...with extreme caution in specific findings, by looking at a specific finding very carefully and in the context of a lot of other data, to come to some narrow balance-of-evidence conclusion on a defined question that would be ridiculous to reach on the primary basis of such or that would be problematic to assert without first explaining its compatibility with the UWisc result in question. 

 

What specific finding are you looking at very carefully? Is context CR extends LS in many other species that aren't primates? 

 

I confess I'm about as baffled as your are by Michael's word salad on that one. And while I'm extremely hesitant to put words in Michael's mouth (nth bitten, nth+1 shy...), I'll go ahead and live dangerously by taking a crack at it.

 

Michael might mean something like the following (which I'm making up): "the balance of evidence from rodents and other species suggest that CR extends lifespan if and only if accompanied by X (where X might be 'low IGF-1' or 'hunger' for example). Since the CR monkeys didn't show X, it's not surprising they didn't enjoy lifespan benefits from CR. At least some human CR folks exhibit X, so CR might still work in people, despite the disappointing, or at best ambiguous monkey CR results."

 

Let's see if Michael gets angry enough at my caricature this time to continue engaging with us if for no other reason than to castigate me again... ☺

 

--Dean

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All:
 

Despite not including your name, it's obvious to me from comments accompanying the survey that the most recent response was almost certainly from you Michael. I'm planning to post... some of the comments and motivations people wrote about in the comment box. But ... it would be fairly obvious to anyone with a long history around here that you wrote it. I know how important privacy is to you, so please let me know whether I should or shouldn't include your (anonymized) comment about CR motivation in my summary.


Thank you very much for being respectful on this. But yes: please feel free to quote (and, for clarity, attribute) my comments.
 

If you haven't yet filled it out there is still time - so please do!

(Saul, I'm looking at you


That's a pretty neat trick from across the state border ... No sign of macular degeneration yet, I take it ;) .

(Seriously: sorry to drift off-topic, and feel free to start a new thread, but speaking of which: have you seen the two prospective cohort studies finding that olive oil consumption is linked to a rather dramatically lower risk of macular degeneration?).
 

 

The only ways that a person could argue that the results of the UWisc study support the idea that the anti-aging effects of CR seen in rodents will also be observed analogously by humans practicing CR are (a) dishonestly, by consciously saying such when one knows that they don't;

Check. No one being dishonest, presumably.

 


Alas, some people sure seem to be. At least, it seems more plausible than that the specific individuals in question are ignorant or self-delusional.
 

 

(b] self-deludingly, by half-consciously convincing oneself that they do when some part of you recognizes that they can't;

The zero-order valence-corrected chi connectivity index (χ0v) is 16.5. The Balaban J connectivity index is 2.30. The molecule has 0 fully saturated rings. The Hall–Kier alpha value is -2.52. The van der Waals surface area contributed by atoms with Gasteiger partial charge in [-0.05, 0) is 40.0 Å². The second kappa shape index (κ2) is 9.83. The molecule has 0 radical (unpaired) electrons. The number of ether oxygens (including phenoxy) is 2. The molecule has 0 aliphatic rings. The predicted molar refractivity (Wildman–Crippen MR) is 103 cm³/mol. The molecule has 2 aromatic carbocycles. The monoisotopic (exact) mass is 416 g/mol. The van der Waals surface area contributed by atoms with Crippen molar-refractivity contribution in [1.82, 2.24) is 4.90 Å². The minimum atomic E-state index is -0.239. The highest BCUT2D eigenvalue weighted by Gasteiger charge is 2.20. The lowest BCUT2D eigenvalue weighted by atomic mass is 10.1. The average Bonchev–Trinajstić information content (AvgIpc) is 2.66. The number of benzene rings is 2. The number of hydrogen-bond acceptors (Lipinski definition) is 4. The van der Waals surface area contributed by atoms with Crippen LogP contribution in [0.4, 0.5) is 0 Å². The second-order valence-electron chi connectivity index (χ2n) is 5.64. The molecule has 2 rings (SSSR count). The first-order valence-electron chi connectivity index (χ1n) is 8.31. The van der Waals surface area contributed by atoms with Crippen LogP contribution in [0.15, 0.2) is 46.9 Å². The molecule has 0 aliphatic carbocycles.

In the face of inconclusive evidence, we dream CR because it's the best option we have so far?

 


Well, of course — but that needn't rise to the point of self-delusion, even if it tends to color your view. "In the face of inconclusive evidence," I  for one lean toward thinking that CR will translate, and certainly the reason I take the risk of engaging in a radical lifelong self-experiment with an unproven, difficult, and risky intervention is "because it's the best option we have so far" — but I don't delude myself into thinking that the UWisc study is good evidence supporting such.
 

 

(c] ignorantly, by not actually being informed about the details of the study;

Check. Anyone here not informed about the details?

 


Goodness gracious: lots of people, some of whom really ought to know better.
 

 

or with extreme caution in specific findings,

To which specific findings should we exercise extreme caution?

 


ALL OF THEM! Read teh whole sentence, and remember what you originally asked, silly ;) . You can't take any of the UWisc findings at face value, because (again) the UWisc study is not really a CR study.
 

 

Michael wrote:
...with extreme caution in specific findings, by looking at a specific finding very carefully and in the context of a lot of other data, to come to some narrow balance-of-evidence conclusion on a defined question that would be ridiculous to reach on the primary basis of such or that would be problematic to assert without first explaining its compatibility with the UWisc result in question.


I confess I'm about as baffled as [sthira] by Michael's word salad ...

Michael might mean something like the following (which I'm making up): "the balance of evidence from rodents and other species suggest that CR extends lifespan if and only if accompanied by X (where X might be 'low IGF-1' or 'hunger' for example). Since the CR monkeys didn't show X, it's not surprising they didn't enjoy lifespan benefits from CR. At least some human CR folks exhibit X, so CR might still work in people, despite the disappointing, or at best ambiguous monkey CR results."